In Turkey, migrants from Eastern Europe and Central Asia have been working in the textile and garment industry for many years. They are a source of cheap, unregistered and therefore extremely vulnerable labour. However, the arrival of 1.6 million Syrian refugees in Turkey has created a new wave of unregistered employment, including Syrian refugee children. These Syrian refugees are particularly vulnerable to various forms of labour exploitation. They are often paid far below the minimum wage, do not receive social security and other legally mandated benefits and work in unhealthy and dangerous conditions. SOMO Fact Sheet on migrant labour in the textile and garment industry provides recommendations for buying companies to minimize the risk of exploiting migrant workers in their supply chain. See:


Trafficking for forced labour

In addition, trafficking for forced labour is still found in some of the labour intensive parts of global supply chains, for example, in the cotton picking and spinning and weaving stages of the supply chain. Globally, agriculture is one of the high-risk sectors into which workers are trafficked for the purpose of forced labour.

For further information see ILO Webinar on forced labour in global supply chains:


Child labour

Despite a reduction in child labour globally, child labour can still be found in the lower tiers of the supply chain. Child labourers, both boys and girls, experience poor working conditions and are particularly vulnerable to physical and sexual violence due to their dependence on adults. In Turkey and other countries bordering Syria there are increasing numbers of young refugees working as child labourers in factories. According to UNICEF UK, child labour is a huge problem in India, for example, in the embroidery industry. (UNICEF 2005) Homeworking is another way in which child labour is present at the bottom of global supply chains. (Buttle, 2008)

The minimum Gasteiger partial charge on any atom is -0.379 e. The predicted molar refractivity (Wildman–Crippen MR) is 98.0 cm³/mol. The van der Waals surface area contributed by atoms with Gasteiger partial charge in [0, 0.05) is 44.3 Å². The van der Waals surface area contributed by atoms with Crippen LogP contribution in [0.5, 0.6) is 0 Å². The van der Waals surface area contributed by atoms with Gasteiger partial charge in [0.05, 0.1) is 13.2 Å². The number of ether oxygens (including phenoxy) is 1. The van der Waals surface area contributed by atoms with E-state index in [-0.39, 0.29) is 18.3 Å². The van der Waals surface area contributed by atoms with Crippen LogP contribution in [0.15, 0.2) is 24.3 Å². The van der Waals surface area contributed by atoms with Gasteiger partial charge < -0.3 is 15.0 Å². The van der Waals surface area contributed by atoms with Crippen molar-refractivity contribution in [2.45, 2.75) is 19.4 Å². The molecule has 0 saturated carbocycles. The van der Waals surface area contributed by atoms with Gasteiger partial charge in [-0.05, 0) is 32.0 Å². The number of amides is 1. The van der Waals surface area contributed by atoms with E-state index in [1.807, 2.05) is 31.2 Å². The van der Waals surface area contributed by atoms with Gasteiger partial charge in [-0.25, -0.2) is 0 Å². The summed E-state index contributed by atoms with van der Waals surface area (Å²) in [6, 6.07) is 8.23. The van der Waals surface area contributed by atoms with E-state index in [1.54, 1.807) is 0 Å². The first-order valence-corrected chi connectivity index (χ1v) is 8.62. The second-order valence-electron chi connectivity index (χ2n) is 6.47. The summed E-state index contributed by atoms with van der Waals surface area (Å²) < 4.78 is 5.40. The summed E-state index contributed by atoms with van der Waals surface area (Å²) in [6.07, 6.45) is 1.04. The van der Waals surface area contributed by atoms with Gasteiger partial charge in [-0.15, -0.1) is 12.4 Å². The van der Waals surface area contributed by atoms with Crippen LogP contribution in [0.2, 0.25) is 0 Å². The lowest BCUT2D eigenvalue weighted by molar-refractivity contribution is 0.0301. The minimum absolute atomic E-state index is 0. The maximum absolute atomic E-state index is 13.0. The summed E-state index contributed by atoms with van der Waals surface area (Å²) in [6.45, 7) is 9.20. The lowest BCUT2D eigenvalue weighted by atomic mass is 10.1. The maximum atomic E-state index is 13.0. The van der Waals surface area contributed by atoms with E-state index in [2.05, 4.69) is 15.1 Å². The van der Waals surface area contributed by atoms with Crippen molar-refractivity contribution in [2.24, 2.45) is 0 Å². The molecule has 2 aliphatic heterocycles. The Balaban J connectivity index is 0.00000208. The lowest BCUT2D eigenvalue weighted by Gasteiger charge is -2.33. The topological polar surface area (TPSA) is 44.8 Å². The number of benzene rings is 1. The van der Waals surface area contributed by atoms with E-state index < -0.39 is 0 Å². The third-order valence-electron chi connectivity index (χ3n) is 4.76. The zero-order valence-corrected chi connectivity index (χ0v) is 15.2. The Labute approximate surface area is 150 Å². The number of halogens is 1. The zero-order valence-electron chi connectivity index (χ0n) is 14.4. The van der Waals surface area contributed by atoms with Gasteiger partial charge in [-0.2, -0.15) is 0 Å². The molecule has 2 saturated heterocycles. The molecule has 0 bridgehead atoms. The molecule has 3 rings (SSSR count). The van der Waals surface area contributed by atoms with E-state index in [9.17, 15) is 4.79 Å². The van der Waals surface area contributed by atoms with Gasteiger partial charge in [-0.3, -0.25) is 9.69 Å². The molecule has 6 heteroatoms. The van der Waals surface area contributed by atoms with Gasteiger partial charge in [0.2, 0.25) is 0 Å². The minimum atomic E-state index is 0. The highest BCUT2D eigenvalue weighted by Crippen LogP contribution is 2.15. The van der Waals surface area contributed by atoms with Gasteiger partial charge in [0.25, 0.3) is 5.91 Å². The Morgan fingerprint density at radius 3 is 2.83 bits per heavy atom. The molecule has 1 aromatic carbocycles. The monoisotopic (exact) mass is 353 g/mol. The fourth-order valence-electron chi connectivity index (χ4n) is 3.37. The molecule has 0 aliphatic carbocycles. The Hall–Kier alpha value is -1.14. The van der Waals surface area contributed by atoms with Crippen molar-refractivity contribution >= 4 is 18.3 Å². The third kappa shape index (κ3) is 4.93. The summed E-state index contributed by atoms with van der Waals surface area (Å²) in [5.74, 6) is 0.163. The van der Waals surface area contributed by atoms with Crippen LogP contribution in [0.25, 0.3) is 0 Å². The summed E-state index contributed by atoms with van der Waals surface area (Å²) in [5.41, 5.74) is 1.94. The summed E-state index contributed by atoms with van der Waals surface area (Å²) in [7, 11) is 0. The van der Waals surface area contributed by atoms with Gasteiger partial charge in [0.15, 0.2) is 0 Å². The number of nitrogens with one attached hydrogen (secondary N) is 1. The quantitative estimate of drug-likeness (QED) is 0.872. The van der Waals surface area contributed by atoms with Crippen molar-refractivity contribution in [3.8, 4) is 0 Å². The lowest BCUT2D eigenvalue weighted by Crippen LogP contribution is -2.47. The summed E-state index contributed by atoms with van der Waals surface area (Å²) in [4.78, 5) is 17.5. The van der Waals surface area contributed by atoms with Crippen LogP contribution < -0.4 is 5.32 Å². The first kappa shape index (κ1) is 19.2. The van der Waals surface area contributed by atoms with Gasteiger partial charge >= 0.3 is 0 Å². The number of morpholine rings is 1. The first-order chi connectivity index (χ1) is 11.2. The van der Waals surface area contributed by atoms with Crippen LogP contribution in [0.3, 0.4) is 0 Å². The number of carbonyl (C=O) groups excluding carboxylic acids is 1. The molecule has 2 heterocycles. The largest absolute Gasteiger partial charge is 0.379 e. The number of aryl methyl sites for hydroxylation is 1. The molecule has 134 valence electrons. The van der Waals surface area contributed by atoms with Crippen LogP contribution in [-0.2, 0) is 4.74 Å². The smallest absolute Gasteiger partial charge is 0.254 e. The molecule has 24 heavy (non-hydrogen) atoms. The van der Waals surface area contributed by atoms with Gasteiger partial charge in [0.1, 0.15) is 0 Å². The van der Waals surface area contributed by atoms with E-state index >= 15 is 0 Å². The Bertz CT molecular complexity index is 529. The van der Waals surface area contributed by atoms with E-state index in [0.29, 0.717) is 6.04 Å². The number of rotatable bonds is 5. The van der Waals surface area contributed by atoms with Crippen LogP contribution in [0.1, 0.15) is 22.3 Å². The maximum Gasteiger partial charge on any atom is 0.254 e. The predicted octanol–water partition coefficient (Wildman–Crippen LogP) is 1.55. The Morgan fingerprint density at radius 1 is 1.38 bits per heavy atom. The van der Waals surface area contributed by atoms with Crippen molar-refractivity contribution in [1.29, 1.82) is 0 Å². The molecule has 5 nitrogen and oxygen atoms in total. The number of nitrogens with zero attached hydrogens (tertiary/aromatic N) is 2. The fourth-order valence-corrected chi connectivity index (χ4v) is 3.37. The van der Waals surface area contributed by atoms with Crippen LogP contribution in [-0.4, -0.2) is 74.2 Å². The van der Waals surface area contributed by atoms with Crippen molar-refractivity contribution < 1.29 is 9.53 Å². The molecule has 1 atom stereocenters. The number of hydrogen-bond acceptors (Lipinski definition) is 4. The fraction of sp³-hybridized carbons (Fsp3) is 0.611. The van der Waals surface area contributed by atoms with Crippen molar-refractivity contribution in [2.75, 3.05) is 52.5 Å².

For further information: SOMO Fact Sheet on child labour in the textiles and garment industry:


Child labour in the garment sector

According to the ILO around 260 million children are in employment across the world. Of these it is estimated that 170 million are engaged in child labour. Although there has been a reduction in child labour in recent years, today 11 per cent of children are deprived of the right to attend school without interference from work.

Many child labourers are working in the garment supply chain. Research by SOMO found that recruiters in southern India convince parents in impoverished rural areas to send their daughters to spinning mills with promises of a well-paid job, comfortable accommodation, three nutritious meals a day and opportunities for training and schooling, as well as a lump sum payment at the end of three years. The research shows that “in reality, they are working under appalling conditions that amount to modern day slavery and the worst forms of child labour.”

For further information see the infographic produced by the Guardian (UK) which presents information about why child labour exists in the garment sector and what businesses can do to stop it.